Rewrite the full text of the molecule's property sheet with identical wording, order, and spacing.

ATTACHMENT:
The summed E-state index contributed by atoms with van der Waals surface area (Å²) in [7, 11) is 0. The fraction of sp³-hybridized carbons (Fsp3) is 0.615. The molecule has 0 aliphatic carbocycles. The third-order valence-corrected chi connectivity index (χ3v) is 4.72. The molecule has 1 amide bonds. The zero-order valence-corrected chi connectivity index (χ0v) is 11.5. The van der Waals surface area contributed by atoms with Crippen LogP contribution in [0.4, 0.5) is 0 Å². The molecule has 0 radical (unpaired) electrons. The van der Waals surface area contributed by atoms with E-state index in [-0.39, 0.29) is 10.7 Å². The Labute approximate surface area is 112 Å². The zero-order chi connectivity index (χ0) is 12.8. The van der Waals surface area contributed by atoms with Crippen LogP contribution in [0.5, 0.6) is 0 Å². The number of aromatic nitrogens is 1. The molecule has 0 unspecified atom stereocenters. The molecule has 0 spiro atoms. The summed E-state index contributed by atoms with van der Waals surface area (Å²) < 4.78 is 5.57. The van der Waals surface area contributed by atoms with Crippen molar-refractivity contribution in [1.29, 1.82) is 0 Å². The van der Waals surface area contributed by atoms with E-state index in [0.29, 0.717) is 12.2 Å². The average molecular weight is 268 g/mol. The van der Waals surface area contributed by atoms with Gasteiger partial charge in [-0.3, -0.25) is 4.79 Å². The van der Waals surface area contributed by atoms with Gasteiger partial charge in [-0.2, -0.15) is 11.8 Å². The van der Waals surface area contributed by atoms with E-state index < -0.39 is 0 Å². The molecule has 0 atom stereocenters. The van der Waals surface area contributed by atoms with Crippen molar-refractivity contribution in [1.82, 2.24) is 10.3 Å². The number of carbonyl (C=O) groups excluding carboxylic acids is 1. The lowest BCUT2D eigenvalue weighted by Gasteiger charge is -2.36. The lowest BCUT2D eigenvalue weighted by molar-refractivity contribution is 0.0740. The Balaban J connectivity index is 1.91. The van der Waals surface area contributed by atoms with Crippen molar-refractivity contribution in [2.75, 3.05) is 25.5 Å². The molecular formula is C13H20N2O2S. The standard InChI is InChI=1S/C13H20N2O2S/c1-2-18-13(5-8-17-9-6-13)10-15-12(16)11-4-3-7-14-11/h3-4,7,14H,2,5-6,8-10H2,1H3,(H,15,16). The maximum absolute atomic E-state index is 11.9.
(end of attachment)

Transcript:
The summed E-state index contributed by atoms with van der Waals surface area (Å²) in [7, 11) is 0. The fraction of sp³-hybridized carbons (Fsp3) is 0.615. The molecule has 0 aliphatic carbocycles. The third-order valence-corrected chi connectivity index (χ3v) is 4.72. The molecule has 1 amide bonds. The zero-order valence-corrected chi connectivity index (χ0v) is 11.5. The van der Waals surface area contributed by atoms with Crippen LogP contribution in [0.4, 0.5) is 0 Å². The molecule has 0 radical (unpaired) electrons. The van der Waals surface area contributed by atoms with E-state index in [-0.39, 0.29) is 10.7 Å². The Labute approximate surface area is 112 Å². The zero-order chi connectivity index (χ0) is 12.8. The van der Waals surface area contributed by atoms with Crippen LogP contribution in [0.5, 0.6) is 0 Å². The number of aromatic nitrogens is 1. The molecule has 0 unspecified atom stereocenters. The molecule has 0 spiro atoms. The summed E-state index contributed by atoms with van der Waals surface area (Å²) < 4.78 is 5.57. The van der Waals surface area contributed by atoms with Crippen molar-refractivity contribution in [1.29, 1.82) is 0 Å². The van der Waals surface area contributed by atoms with E-state index in [0.29, 0.717) is 12.2 Å². The average molecular weight is 268 g/mol. The van der Waals surface area contributed by atoms with Gasteiger partial charge in [-0.3, -0.25) is 4.79 Å². The van der Waals surface area contributed by atoms with Gasteiger partial charge in [-0.2, -0.15) is 11.8 Å². The van der Waals surface area contributed by atoms with E-state index < -0.39 is 0 Å². The molecule has 0 atom stereocenters. The van der Waals surface area contributed by atoms with Crippen molar-refractivity contribution in [1.82, 2.24) is 10.3 Å². The number of carbonyl (C=O) groups excluding carboxylic acids is 1. The lowest BCUT2D eigenvalue weighted by Gasteiger charge is -2.36. The lowest BCUT2D eigenvalue weighted by molar-refractivity contribution is 0.0740. The Balaban J connectivity index is 1.91. The van der Waals surface area contributed by atoms with Crippen molar-refractivity contribution in [2.75, 3.05) is 25.5 Å². The molecular formula is C13H20N2O2S. The standard InChI is InChI=1S/C13H20N2O2S/c1-2-18-13(5-8-17-9-6-13)10-15-12(16)11-4-3-7-14-11/h3-4,7,14H,2,5-6,8-10H2,1H3,(H,15,16). The maximum absolute atomic E-state index is 11.9.